The U.S. strongly warned Iran on Wednesday against closing a vital Persian Gulf waterway that carries one-sixth of the world's oil supply, after Iran threatened to choke off traffic through the Strait of Hormuz if Washington imposes sanctions targeting the country's crude exports.
The increasingly heated exchange raises new tensions in a standoff that has the potential to spark military reprisals and spike oil prices to levels that could batter an already fragile global economy.
Iran's navy chief said Wednesday that it would be "very easy" for his country's forces to close the strategic Strait of Hormuz, the passage at the mouth of the Persian Gulf through which about 15 million barrels of oil pass daily. It was the second such warning by Iran in two days, reflecting Tehran's concern that the West is about to impose new sanctions that could hit the country's biggest source of revenue, oil.
"Iran has comprehensive control over the strategic waterway," Adm. Habibollah Sayyari told state-run Press TV, as the country was in the midst of a 10-day military drill near the strategic waterway.
The comments drew a quick response from the U.S.
"This is not just an important issue for security and stability in the region, but is an economic lifeline for countries in the Gulf, to include Iran," Pentagon press secretary George Little said. "Interference with the transit or passage of vessels through the Strait of Hormuz will not be tolerated."
Lt. Rebecca Rebarich, spokeswoman for the Bahrain-based U.S. Navy 5th Fleet, said the Navy is "always ready to counter malevolent actions to ensure freedom of navigation."
Iran's threat to seal off the Gulf reflect its concerns over the prospect that the Obama administration will impose sanctions over its nuclear program, sanctions that would severely hit its biggest revenue source. Iran is the world's fourth-largest oil producer, pumping about 4 million barrels a day.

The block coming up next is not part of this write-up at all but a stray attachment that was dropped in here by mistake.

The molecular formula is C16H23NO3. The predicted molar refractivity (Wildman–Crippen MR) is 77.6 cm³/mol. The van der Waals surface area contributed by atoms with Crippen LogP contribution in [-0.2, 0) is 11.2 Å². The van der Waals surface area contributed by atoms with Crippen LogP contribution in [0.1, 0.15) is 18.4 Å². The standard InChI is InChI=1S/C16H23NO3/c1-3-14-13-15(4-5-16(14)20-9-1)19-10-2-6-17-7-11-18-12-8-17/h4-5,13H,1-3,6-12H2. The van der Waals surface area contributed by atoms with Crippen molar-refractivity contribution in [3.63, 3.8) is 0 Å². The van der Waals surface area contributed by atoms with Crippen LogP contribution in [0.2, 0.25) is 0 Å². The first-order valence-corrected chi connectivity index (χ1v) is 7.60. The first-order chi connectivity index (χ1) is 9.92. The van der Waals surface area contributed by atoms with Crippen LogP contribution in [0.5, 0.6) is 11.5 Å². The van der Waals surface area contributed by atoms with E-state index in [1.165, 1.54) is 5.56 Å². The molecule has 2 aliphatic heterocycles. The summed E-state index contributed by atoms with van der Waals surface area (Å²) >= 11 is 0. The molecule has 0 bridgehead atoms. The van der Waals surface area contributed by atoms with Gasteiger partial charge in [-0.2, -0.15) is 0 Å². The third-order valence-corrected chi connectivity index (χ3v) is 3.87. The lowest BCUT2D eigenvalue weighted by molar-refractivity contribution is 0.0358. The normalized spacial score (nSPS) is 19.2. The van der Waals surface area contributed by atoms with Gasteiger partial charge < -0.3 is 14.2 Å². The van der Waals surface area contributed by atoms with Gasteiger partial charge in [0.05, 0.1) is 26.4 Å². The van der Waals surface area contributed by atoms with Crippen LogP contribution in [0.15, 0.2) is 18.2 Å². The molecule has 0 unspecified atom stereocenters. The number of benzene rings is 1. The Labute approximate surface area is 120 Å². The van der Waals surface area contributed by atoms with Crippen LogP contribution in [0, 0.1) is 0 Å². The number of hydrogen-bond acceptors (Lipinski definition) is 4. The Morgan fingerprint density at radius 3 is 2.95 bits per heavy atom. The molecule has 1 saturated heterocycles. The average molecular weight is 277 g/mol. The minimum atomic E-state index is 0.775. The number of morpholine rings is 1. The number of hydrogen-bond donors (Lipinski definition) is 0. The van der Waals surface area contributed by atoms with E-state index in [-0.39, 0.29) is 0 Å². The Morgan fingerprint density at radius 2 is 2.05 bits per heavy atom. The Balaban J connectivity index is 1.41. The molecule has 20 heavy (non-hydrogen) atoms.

Gulf Arab nations appeared ready to at least ease market tensions. A senior Saudi Arabian oil official told the Associated Press that they are ready to step in to offset any potential loss of exports from Iran.
The Saudi official's comment appeared to allay some concerns. The U.S. benchmark crude futures contract fell $1.98 by the close of trading Wednesday on the New York Mercantile Exchange but still hovered just below $100 per barrel.
U.S. State Department spokesman Mark Toner played down the Iranian threats as "rhetoric," adding, "We've seen these kinds of comments before."
While the Obama administration has warned Iran that it would not tolerate attempts to disrupt traffic through the Strait of Hormuz, U.S. officials do not think the situation will come to that. They doubt that Iran, which is already under increasing pressure from sanctions, would risk disrupting the Strait because doing so would further damage its economy.
Instead, the administration believes Iran is playing the only card it has left: issuing threats and attempting to shift focus away from its own behavior.
Congress has passed a bill that penalizes foreign firms that do business with the Iran Central Bank, a move that would heavily hurt Iran's ability to export crude. European and Asian nations use the bank for transactions to import Iranian oil.
President Obama has said he will sign the bill despite his misgivings. China and Russia have opposed such measures.